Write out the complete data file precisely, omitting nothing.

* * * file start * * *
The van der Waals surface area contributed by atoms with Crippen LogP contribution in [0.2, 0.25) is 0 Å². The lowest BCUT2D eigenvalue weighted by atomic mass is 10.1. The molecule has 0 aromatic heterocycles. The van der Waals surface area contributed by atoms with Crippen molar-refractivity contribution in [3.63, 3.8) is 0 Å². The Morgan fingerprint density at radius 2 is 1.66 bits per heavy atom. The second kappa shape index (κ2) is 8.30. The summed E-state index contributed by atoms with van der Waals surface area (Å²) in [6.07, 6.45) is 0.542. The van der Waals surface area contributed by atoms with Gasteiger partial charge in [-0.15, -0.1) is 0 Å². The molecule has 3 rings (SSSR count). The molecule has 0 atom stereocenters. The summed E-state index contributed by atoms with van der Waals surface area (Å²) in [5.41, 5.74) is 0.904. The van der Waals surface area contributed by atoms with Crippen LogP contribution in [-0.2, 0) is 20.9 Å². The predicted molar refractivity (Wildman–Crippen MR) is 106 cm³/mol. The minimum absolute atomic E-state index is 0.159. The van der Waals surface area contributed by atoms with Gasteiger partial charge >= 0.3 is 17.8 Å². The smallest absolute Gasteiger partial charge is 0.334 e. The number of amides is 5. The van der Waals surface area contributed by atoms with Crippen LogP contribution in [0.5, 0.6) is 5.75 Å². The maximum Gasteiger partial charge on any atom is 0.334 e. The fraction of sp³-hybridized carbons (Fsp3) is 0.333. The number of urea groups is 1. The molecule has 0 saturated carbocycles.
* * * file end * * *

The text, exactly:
The van der Waals surface area contributed by atoms with Crippen LogP contribution in [0.2, 0.25) is 0 Å². The lowest BCUT2D eigenvalue weighted by atomic mass is 10.1. The molecule has 0 aromatic heterocycles. The van der Waals surface area contributed by atoms with Crippen molar-refractivity contribution in [3.63, 3.8) is 0 Å². The Morgan fingerprint density at radius 2 is 1.66 bits per heavy atom. The second kappa shape index (κ2) is 8.30. The summed E-state index contributed by atoms with van der Waals surface area (Å²) in [6.07, 6.45) is 0.542. The van der Waals surface area contributed by atoms with Gasteiger partial charge in [-0.15, -0.1) is 0 Å². The molecule has 3 rings (SSSR count). The molecule has 0 atom stereocenters. The summed E-state index contributed by atoms with van der Waals surface area (Å²) in [5.41, 5.74) is 0.904. The van der Waals surface area contributed by atoms with Crippen LogP contribution in [-0.2, 0) is 20.9 Å². The predicted molar refractivity (Wildman–Crippen MR) is 106 cm³/mol. The minimum absolute atomic E-state index is 0.159. The van der Waals surface area contributed by atoms with Gasteiger partial charge >= 0.3 is 17.8 Å². The smallest absolute Gasteiger partial charge is 0.334 e. The number of amides is 5. The van der Waals surface area contributed by atoms with Crippen LogP contribution in [0.5, 0.6) is 5.75 Å². The maximum Gasteiger partial charge on any atom is 0.334 e. The fraction of sp³-hybridized carbons (Fsp3) is 0.333. The number of urea groups is 1. The molecule has 0 saturated carbocycles.